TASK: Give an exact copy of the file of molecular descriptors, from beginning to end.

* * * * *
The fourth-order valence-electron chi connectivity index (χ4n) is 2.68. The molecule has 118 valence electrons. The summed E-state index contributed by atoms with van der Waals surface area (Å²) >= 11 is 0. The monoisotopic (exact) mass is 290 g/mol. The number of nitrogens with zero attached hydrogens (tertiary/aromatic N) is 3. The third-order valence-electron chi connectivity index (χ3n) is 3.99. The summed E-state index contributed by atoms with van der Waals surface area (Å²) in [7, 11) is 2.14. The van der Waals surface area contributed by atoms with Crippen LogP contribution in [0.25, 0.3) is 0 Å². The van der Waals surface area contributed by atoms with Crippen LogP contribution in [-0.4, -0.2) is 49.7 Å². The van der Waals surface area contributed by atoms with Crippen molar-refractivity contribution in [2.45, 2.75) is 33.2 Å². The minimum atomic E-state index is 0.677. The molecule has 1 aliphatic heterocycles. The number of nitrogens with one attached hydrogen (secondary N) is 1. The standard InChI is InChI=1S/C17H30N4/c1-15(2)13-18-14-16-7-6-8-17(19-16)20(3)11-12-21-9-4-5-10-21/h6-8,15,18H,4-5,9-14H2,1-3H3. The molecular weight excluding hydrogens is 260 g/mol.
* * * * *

The fourth-order valence-electron chi connectivity index (χ4n) is 2.68. The molecule has 118 valence electrons. The summed E-state index contributed by atoms with van der Waals surface area (Å²) >= 11 is 0. The monoisotopic (exact) mass is 290 g/mol. The number of nitrogens with zero attached hydrogens (tertiary/aromatic N) is 3. The third-order valence-electron chi connectivity index (χ3n) is 3.99. The summed E-state index contributed by atoms with van der Waals surface area (Å²) in [7, 11) is 2.14. The van der Waals surface area contributed by atoms with Crippen LogP contribution in [0.25, 0.3) is 0 Å². The van der Waals surface area contributed by atoms with Crippen LogP contribution in [-0.4, -0.2) is 49.7 Å². The van der Waals surface area contributed by atoms with Crippen molar-refractivity contribution in [2.45, 2.75) is 33.2 Å². The minimum atomic E-state index is 0.677. The molecule has 1 aliphatic heterocycles. The number of nitrogens with one attached hydrogen (secondary N) is 1. The standard InChI is InChI=1S/C17H30N4/c1-15(2)13-18-14-16-7-6-8-17(19-16)20(3)11-12-21-9-4-5-10-21/h6-8,15,18H,4-5,9-14H2,1-3H3. The molecular weight excluding hydrogens is 260 g/mol.